• 16. Body-Consciousness• Our motility, that is, our capability of bodily movement, testifies that the body cannot be the mere servant of consciousness, since "in order that we may be able to move our body towards an object, the object must first exist for it, our body must not belong to the realm of the in- itself"
  • 17. PERCEPTION: involves the perceiving subject in a situation, rather than positioning them as a spectator who has somehow abstracted themselves from the situation • There is hence an interconnection of action and perception "every perceptual habituality is still a motor habit"
  • 18. "Inside and outside are inseparable. The world is wholly inside and I am wholly outside myself“ Perception is not grounded in either an objective or subjective component (for example, it is not objectively received before a subjective interpretation), but by a reciprocal openness which resides between such categories. relationship betweenperceiving subject ~ object perceived
  • 19. Body Perception• aspects of an object revealed to an individual are dependent upon their bodily position.• "the presentation of objects in perspective cannot be understood except through the resistance of my body to all variation of perspective"
  • 20. Perceiving our own Body• we are not accorded quite the same privilege in viewing our own bodies, as we have in viewing other objects.• ‘the reflection of the body upon itself always miscarries at the last minute’• Mirror: is always mediated by body image
  • 21. Body as means of Communicationbody should be conceived of as our means ofcommunication with the world, rather than merely as anobject of the world which our transcendent mind orders toperform varying functions.
  • 22. Body as means of Communication• Touching ~ Being touched: ‘If I touch with my left hand my right hand while it touches an object, the right hand object is not the right hand touching: the first is an intertwining of bones, muscles and flesh bearing down on a point in space, the second traverses space as a rocket in order to discover the exterior object in its place’
  • 23. There is then, a gap (ecart in French) between ourselves as touching and ourselves as touched, • "I can identify the hand touched in the same one which will in a moment be touching... In this bundle of bones and muscles which my right hand presents to my left, I can anticipate for an instant the incarnation of that other right hand, alive and mobile, which I thrust towards things in order to explore them. The body tries... to touch itself while being touched and initiates a kind of reversible reflection"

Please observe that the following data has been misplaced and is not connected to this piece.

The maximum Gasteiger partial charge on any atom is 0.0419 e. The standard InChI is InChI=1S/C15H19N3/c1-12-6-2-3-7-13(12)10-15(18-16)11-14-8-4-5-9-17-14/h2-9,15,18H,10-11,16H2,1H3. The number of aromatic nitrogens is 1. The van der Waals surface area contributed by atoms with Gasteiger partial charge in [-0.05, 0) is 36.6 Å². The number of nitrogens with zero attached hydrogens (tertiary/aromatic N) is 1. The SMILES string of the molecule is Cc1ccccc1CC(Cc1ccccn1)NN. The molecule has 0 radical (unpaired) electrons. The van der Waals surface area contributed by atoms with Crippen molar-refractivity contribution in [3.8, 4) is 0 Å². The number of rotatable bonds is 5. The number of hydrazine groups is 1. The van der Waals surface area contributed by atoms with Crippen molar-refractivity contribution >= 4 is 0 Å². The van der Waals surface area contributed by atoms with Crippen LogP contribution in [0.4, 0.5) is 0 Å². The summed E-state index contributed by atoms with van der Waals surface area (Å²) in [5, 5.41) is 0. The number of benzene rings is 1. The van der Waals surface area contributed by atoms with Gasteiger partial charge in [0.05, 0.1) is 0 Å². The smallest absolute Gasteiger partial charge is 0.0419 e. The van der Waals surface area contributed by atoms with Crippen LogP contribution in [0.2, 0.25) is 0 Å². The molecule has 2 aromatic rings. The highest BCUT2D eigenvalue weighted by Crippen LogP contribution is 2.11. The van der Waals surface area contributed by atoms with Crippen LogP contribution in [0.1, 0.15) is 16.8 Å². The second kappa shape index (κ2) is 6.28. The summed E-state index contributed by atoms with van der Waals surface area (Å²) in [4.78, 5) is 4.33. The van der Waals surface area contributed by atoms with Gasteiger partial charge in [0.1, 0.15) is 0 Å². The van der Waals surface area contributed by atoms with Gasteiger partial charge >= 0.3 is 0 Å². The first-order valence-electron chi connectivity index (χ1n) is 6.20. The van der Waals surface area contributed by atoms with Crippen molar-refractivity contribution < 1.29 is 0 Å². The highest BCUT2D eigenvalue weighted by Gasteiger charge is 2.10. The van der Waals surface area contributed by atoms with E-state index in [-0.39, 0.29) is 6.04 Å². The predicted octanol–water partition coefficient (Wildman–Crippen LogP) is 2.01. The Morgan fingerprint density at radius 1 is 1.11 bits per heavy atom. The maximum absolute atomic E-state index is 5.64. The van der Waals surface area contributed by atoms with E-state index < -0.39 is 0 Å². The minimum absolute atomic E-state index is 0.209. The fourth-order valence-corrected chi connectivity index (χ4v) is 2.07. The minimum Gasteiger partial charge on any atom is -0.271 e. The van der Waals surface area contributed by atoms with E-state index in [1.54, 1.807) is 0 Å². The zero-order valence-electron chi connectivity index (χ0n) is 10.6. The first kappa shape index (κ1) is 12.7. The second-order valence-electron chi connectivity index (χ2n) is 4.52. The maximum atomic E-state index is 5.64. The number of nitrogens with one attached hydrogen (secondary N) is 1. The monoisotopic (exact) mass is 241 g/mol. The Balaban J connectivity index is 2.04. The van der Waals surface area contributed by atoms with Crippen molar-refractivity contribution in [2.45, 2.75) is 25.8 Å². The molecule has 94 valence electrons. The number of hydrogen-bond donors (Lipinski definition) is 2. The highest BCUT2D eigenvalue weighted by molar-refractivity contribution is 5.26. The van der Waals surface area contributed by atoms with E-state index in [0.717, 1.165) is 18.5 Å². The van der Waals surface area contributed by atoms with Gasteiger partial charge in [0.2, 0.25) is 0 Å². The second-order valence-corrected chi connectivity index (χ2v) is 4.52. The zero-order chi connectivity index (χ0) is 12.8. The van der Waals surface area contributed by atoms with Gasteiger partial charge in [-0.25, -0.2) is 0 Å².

• 24.  -this image of our left hand touching our right hand does more than merely represent the bodys capacity to be both perceiving object and subject of perception in a constant oscillationOur embodied subjectivity is never located purely in either our tangibility or in our touching, but in the intertwining of these two aspects, or where the two lines of a chiasm intersect with one another...
  • 25. Merleau-Ponty: Chiasm/Flesh• mind and body the perceptual faith and its articulation , subject and object, self and world , as well as many other related dualisms, are all associated chiasmically.• he terms this interdependence of these various different notions the flesh.• ‘because between my body looked at and my body looking, my body touched and my body touching, there is overlapping or encroachment, so that we may say that the things pass into us, as well as we into the things’
  • 26. The legacy of Merleau-Ponty’s work• He says that scientific points of view: "always both naive and at the same time dishonest" ... • Critiqued Cognitivism (scientific and computational approaches of mind)  Current applications: cognitive sciences + phenomenology Scholars: Andy Clark, Alva Noë, Shaun Gallagher Neurophenomenology: 1991 of The Embodied Mind by Francisco Varela, Evan Thompson, and Eleanor Rosch
  • 27. Readings• Merleau-Ponty, M. Phenomenology of Perception. Trans. C. Smith. New York: Routledge & Keegan Paul Ltd, 1962.• Merleau-Ponty, M. The Visible and the Invisible. Trans. A. Lingis. Evanston: Northwestern University Press, 1969.
  • 28. Books:The Phantom Limb Phenomenon (1978), Douglas B. Price and Neil J. TwomblyV. S. Ramachandran Phantoms in the Brain
  • 29. Technology + Body-Mind +Embodiment + Experience